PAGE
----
Effect of weediness on the water content of the soil: A field study

Éva Lehoczky, Tamás Németh, Péter Reisinger, László Radimszky, Tamás Kömíves

Research output: Contribution to journalArticle

13 Citations (Scopus)


Maize is a vigorous and tall-growing plant. Still, as a widely spaced crop, maize is highly susceptible to competition from weeds during its early growth period, with losses greater than 30% commonly reported. To characterize the nature of maize-weed competition, nutrient and water contents of maize and weed plants and the soil were determined in a field study. The experiment was carried out at Baracska, Hungary, in 2003, in a 9.2-ha project area. Sampling areas (2×2 m in size, 21 altogether) were assigned, identified with global positioning system (GPS) coordinates, and left without weed control. After the emergence of maize, the frequency and density of weeds at the sampling sites were regularly determined, and samples of crop and weed plants and soil (from the depths of 0-20, 20-40, 40-60, 60-80, and 80-100 cm) were taken for analysis of water and nutrient contents. Three weed species were dominant: jimsonweed (Datura stramonium L.), broomcorn millet (Panicum miliaceum L.), and wild hemp (Cannabis sativa L.). A linear negative relationship was observed between the weediness and the water content in the top 20-cm layer of the soil at the sampling areas.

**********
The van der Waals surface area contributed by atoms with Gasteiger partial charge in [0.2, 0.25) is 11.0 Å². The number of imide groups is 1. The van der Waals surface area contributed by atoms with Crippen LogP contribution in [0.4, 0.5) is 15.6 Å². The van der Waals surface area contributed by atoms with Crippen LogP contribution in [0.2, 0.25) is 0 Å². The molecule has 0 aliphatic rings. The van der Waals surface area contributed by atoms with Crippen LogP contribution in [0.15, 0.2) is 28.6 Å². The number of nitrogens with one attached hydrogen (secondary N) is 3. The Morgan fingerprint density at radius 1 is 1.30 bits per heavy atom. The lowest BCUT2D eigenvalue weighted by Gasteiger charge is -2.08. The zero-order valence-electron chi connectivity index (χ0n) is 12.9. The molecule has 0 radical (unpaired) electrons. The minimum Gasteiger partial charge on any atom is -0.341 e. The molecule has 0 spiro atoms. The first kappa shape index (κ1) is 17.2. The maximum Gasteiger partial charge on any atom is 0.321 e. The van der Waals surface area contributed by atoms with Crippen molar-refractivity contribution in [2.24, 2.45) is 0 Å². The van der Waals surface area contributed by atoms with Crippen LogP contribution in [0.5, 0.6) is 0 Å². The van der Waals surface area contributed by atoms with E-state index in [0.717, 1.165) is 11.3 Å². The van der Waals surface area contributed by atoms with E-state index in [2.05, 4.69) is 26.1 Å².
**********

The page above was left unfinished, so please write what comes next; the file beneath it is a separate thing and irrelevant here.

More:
Original languageEnglish
Pages (from-to)2673-2678
Number of pages6
JournalCommunications in Soil Science and Plant Analysis
Issue number15-20
Publication statusPublished - Oct 31 2006


  • Biomass production
  • Competition
  • Maize
  • Water content of soil
  • Weediness
  • Weeds

ASJC Scopus subject areas

  • Agronomy and Crop Science
  • Soil Science

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